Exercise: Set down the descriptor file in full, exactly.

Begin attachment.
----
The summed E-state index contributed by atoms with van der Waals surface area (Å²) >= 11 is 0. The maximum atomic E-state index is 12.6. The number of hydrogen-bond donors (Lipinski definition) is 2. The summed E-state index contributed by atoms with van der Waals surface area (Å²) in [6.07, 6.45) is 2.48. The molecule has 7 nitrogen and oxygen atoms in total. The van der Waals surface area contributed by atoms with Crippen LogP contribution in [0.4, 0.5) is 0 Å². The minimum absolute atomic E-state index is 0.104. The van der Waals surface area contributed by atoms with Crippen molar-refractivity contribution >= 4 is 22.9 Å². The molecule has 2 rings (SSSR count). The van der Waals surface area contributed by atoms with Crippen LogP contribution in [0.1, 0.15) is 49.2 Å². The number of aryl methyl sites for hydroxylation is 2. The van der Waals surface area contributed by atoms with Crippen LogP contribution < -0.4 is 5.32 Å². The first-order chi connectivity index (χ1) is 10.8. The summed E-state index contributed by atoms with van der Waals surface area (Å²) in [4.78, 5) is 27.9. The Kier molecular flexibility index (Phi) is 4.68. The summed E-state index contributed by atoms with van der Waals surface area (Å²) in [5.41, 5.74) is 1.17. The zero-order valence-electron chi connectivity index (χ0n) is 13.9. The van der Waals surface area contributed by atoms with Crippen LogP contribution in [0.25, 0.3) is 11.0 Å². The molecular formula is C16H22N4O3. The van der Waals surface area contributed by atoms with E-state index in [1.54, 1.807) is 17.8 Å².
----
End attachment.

The summed E-state index contributed by atoms with van der Waals surface area (Å²) >= 11 is 0. The maximum atomic E-state index is 12.6. The number of hydrogen-bond donors (Lipinski definition) is 2. The summed E-state index contributed by atoms with van der Waals surface area (Å²) in [6.07, 6.45) is 2.48. The molecule has 7 nitrogen and oxygen atoms in total. The van der Waals surface area contributed by atoms with Crippen LogP contribution in [0.4, 0.5) is 0 Å². The minimum absolute atomic E-state index is 0.104. The van der Waals surface area contributed by atoms with Crippen molar-refractivity contribution >= 4 is 22.9 Å². The molecule has 2 rings (SSSR count). The van der Waals surface area contributed by atoms with Crippen LogP contribution in [0.1, 0.15) is 49.2 Å². The number of aryl methyl sites for hydroxylation is 2. The van der Waals surface area contributed by atoms with Crippen LogP contribution < -0.4 is 5.32 Å². The first-order chi connectivity index (χ1) is 10.8. The summed E-state index contributed by atoms with van der Waals surface area (Å²) in [4.78, 5) is 27.9. The Kier molecular flexibility index (Phi) is 4.68. The summed E-state index contributed by atoms with van der Waals surface area (Å²) in [5.41, 5.74) is 1.17. The zero-order valence-electron chi connectivity index (χ0n) is 13.9. The van der Waals surface area contributed by atoms with Crippen LogP contribution in [0.25, 0.3) is 11.0 Å². The molecular formula is C16H22N4O3. The van der Waals surface area contributed by atoms with E-state index in [1.54, 1.807) is 17.8 Å².